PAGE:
• Layton, D (1994) ‘STS in the School Curriculum: a Movement Overtaken by History?’ Solomon, J and Aikenhead, GS (eds) STS Education: international perspectives on reform (Teachers College Press, Columbia University: New York).
  • Millar, R & Osborne, J (eds) (1998) Beyond 2000: Science Education for the Future (London: Kings College, London) pdf download.
  • Millar, R (1996) ‘Towards a science curriculum for public understanding’. School  Science Review, vol.77 no.280 pp.7-18.
  • Millar, R & Hunt, A (2001). Science for Public Understanding: a different way to teach and learn science. School Science Review, vol.83 no.304.
  • Young, MD (1976) ‘The Schooling of Science’, in Whitty, Geoff & Young, Michael (eds) Explorations in the Politics of School Knowledge (Driffield: Nafferton Books).
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28 thoughts on “Science education for all

  1. Athene Donald

    Although this wasn’t the slant the RS Report put on it, I entirely agree that an additional, concrete benefit of a broader 6th form curriculum applies to those who aren’t going to be future scientists and be part of the ‘pool’, by broadening their knowledge base science a little bit further. The Scottish Highers system works very well for this. However I do worry that the one-size-fits all of the ‘Science for All’ curriculum may actually be a deterrent to some to continue with science because it isn’t rigorous/deep enough (that is my personal view, not speaking with my RS hat on).

    Reply
    1. alice Post author

      I think part of the problem is the ‘one size fits all’ metaphor – I’m not sure it’s the way to think about things. Maybe one size for all is a more accurate way of depicting what I want. I do think school kids are different, and school sci should provide for such diversity. However, I don’t think we always know what those differences are, and that we should be careful of treating people differently.

      One of the things I really liked about the Tomlinson review idea, as that it’d include a project where students really dig into some topic. I really like this as it allows that bit of depth a student excited by a specialism might want. It also could allow for more interdisciplinary work, or for subjects not often covered by (rather old fashioned) school curricula – by which I mean large chunks of earth sciences as much as things like biophysics.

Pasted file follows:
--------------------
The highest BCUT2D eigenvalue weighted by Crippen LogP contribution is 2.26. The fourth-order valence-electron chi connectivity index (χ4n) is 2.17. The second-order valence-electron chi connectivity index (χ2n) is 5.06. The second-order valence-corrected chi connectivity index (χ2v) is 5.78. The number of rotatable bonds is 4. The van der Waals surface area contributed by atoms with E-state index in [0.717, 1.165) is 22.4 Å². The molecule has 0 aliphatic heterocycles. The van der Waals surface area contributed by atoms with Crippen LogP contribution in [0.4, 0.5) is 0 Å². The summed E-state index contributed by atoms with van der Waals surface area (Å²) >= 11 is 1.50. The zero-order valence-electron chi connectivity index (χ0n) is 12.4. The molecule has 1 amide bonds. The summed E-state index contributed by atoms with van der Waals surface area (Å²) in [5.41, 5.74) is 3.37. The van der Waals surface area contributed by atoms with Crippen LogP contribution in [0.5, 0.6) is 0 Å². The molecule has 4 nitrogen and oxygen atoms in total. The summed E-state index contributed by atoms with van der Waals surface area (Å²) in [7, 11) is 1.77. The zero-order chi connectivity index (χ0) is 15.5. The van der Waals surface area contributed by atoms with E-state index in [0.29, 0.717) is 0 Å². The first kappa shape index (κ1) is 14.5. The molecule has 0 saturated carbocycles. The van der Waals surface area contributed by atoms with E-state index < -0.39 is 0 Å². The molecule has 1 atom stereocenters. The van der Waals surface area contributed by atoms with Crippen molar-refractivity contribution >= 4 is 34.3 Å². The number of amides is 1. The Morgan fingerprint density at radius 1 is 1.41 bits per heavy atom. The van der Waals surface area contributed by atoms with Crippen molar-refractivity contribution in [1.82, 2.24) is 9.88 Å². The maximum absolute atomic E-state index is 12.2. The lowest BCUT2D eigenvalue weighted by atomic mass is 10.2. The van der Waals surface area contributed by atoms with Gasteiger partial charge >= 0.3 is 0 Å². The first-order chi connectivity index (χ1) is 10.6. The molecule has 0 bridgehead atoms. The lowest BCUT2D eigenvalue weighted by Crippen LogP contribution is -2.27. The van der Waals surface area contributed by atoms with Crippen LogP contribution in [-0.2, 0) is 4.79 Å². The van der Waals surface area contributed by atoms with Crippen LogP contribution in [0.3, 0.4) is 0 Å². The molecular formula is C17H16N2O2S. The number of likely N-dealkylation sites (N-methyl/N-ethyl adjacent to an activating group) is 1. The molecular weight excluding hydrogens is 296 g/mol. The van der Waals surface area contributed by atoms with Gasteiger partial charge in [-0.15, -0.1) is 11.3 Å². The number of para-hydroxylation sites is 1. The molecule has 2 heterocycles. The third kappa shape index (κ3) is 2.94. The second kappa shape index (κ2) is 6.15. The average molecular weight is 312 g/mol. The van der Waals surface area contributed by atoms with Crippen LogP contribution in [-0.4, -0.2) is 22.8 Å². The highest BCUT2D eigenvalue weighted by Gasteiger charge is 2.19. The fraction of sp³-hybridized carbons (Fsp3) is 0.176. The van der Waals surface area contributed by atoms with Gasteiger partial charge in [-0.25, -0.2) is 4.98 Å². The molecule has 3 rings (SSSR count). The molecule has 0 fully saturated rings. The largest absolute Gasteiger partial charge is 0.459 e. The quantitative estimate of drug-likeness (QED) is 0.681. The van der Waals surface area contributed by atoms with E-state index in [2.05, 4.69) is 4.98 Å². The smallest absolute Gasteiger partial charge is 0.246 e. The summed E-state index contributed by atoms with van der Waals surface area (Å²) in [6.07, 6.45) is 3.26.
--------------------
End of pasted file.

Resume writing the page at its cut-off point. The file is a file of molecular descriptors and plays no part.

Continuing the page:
Slightly unrelated, but I also think the RS report has other good points in it which might well be of interest to those who normally can’t be bothered with ‘increasing the pool’ rhetoric – school science for science’s sake can often be good for other agendas too! There’s a bit too much fighting between stakeholders in sci ed in my view.

      Reply
  2. Ed Yong

    You can sort of see a version of this debate played out at university level. Cambridge’s science courses (excluding engineering) are all part of a single degree – Natural Sciences – which encourages students to study broad disciplines in their first two years before finally settling down to a speciailty in their third year. I always valued this – I went into university wanting to do chemistry and left as a biologist. The system stands in stark contrast to the majority of other universities where, somehow, students are expected to leave school at the age of 18 knowing that they want to be a geneticist or a neuroscientist or a biochemist. And I don’t think that Cambridge science grads suffer for their lack of early specialisation.

    I see this as somewhat similar to the debate over whether A-level students should specialise or broaden out, albeit one level up.

    Reply
    1. alice Post author

      Yep. I see this constantly at Imperial too – you can insert all the ‘should scientists do sci com as undergrads?’ questions into these debates, as well as training/ curriculum extension in other directions too (e.g. do we give enough transferable skills and careers advice to people on specialist scientific degrees). We have an undergrad engineering student doing a research project on similar issues at the moment.

      Reply
  3. DundeePhysics

    My opinion is that you have to get kids thinking about science long before their subject choices at 14/15. The idea of communal science at 15/16 only really works if there is some understanding by the pupils of what this intends to achieve, and making students who are largely disengaged at this point doesn’t really help anyone. You can actively turn people into the ‘failures’ you mention.

    I give lots of talks to S2 pupils (aged about about 14) and this year have done so in the run up to the subject choices they take before Standard Grades (Scottish GCSE equivalents). At the start of my talk I ask them what sorts of jobs do scientists do. The stock responses are ‘Doctor’, ‘Dentist’ ‘Vet’ and little beyond that. These are kids who have no real understanding of what science is for in the real world and have not really been given the direction they should have. This comes through a lack of careers advice, lack of (unfortunately) teacher knowledge (often counterproductive ignorance in fact) and simple lack of exposure. Of course the fact that STEM is a huge subject area doesn’t help here either. What then happens is that kids make subject choices, not only without knowing what they want to do, but without knowing what they *could* do. And this seems key to me. Accountants don’t do outreach after all, but scientists have to…